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How to limit the true impact of loss of property

At a glance

  • Property loss can cause disastrous knock-on effects to a business, resulting in reputational damage in some cases
  • A comprehensive business continuity plan, which covers areas commonly missed, can limit damaging business interruption
  • Over 60% of brokers frequently see underinsurance issues, driven by customers who are insistent on reducing costs

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By reading this article, and correctly answering the three questions underneath, you will have achieved the following learning outcome: Recognise emerging trends and risks affecting the construction sector.

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‘Hope for the best, plan for the worst’ may be an old adage, but it couldn’t be more relevant for business owners – especially when it comes to maintaining business as usual, in the face of property loss or damage.

While many companies are prepared for day-to-day upheavals, such as computer servers failing or being let down by suppliers, it is the knock-on effects from an unexpected disaster on company property itself, which can have the greatest impact.

During such an event, corporate customers often don’t think about smaller, yet significant factors – such as how to notify employees or access files – which, if dealt with immediately, can quickly help keep the business operating, whilst recovering.

Keeping the business going without a site

Whether a business is hit by a fire, flood or escape of water, a strong business continuity plan (BCP) can help minimise business interruption, and limit reputational damage, such as being unable to fulfil orders.

Our picture gallery shows the devastating effect of a major loss incident after a fictional fire at a biscuit manufacturing company.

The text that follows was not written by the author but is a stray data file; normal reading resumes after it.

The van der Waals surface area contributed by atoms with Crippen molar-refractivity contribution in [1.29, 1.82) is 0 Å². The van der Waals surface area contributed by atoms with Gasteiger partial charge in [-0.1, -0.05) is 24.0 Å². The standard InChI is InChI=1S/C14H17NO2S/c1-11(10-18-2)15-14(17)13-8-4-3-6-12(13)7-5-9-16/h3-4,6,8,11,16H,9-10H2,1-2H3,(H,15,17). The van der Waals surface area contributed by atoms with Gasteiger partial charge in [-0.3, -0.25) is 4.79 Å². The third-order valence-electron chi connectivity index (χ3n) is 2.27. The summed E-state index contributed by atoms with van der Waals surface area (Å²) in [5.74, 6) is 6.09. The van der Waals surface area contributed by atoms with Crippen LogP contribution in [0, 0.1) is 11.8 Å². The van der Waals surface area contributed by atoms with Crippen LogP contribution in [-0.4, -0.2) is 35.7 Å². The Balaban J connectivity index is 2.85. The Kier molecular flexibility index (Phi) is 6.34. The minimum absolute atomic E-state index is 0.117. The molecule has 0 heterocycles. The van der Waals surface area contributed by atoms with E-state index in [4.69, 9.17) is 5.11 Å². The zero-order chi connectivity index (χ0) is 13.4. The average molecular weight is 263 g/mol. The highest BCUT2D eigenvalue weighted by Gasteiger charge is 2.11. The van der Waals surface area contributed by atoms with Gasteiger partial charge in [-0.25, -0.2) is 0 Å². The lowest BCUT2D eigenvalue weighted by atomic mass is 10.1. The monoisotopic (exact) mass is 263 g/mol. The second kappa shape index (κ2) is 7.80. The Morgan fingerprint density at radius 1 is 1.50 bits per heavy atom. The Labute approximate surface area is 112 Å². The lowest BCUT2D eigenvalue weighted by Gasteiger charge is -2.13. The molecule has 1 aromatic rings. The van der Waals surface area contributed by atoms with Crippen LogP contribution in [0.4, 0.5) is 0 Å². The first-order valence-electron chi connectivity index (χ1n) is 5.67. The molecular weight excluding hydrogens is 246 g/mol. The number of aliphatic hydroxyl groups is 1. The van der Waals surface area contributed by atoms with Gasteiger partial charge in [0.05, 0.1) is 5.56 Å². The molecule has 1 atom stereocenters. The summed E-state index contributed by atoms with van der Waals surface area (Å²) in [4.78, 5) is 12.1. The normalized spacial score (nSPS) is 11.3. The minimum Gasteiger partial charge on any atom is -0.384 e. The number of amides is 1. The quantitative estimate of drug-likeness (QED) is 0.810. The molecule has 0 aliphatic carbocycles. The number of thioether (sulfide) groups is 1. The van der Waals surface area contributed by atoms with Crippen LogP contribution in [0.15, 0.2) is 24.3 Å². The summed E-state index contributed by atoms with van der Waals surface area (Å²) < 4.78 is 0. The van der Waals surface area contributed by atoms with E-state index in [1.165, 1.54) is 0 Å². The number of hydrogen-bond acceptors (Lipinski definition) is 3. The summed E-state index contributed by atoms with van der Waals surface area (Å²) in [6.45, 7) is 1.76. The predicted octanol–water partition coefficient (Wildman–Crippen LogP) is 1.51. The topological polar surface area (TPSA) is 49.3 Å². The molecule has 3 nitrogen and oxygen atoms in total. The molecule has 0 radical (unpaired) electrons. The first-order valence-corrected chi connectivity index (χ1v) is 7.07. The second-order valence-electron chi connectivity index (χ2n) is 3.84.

Click here.

For example, a key customer may rely on deliveries of a product that are suddenly not available, and is therefore unable to meet deadlines. Without a recovery plan, disastrous knock-on effects could severely damage customer service, relationships and potential profit.

For brokers, there are four factors that are often forgotten, yet are crucial for corporate customers to consider when minimising risks.

1. Location, location, location

The location of a property should be considered when assessing risk. The Environment Agency has maps that can easily identity whether a property in England is at potential risk from natural hazards, to help companies plan for the worst. Similar flood maps are also available for Scotland, Wales and Northern Ireland.

In the aftermath

Your customers should be strongly encouraged to access these.

Key information required in the first hour of a disaster and important considerations:

Emergency contacts

• Who is responsible for liaising with the emergency services?

• How is this done and when (during and after the incident)?

• How will an incident outside normal working hours be notified to the right people?

Responsibilities

• Who is in charge of the business continuity plan? Who decides to activate the plan?

• Contact details for all members of the business continuity team

• Where does the team meet?

• Do they have access to the business continuity plan?

• An incident assessment including which business critical activities (e.g. internal and external communications, information technology) have been affected and the probable duration of the incident

• Agreeing an action plan to respond to the incident, based on your priority activities, customers or markets

• Learning lessons after the incident is over

Important considerations

• Communication failure

• Loss of admin function and IT systems

• Communication with customers and any other key stakeholders, e.g. inter-company contacts

• Are there temporary premises available?

• Lead-in times for a vital pieces of machinery

• Re-build costs of a property

• How long will it take to build the business back up to full capacity?

During the winter of 2013-14, a succession of extreme weather fronts hit the UK, causing unprecedented levels of damage to business owners, worth £149 million. Such events have made flooding one of the most serious property risks for companies, and it is essential that your customers are aware of this and have a plan of action.

Whether your customer is located in the city or the countryside, their location will greatly affect their potential vulnerability. If they are based in the centre of a city, they could be at risk from pluvial flooding – an increasingly common problem in urban areas, where heavy rainfall puts pressure on drainage and sewers.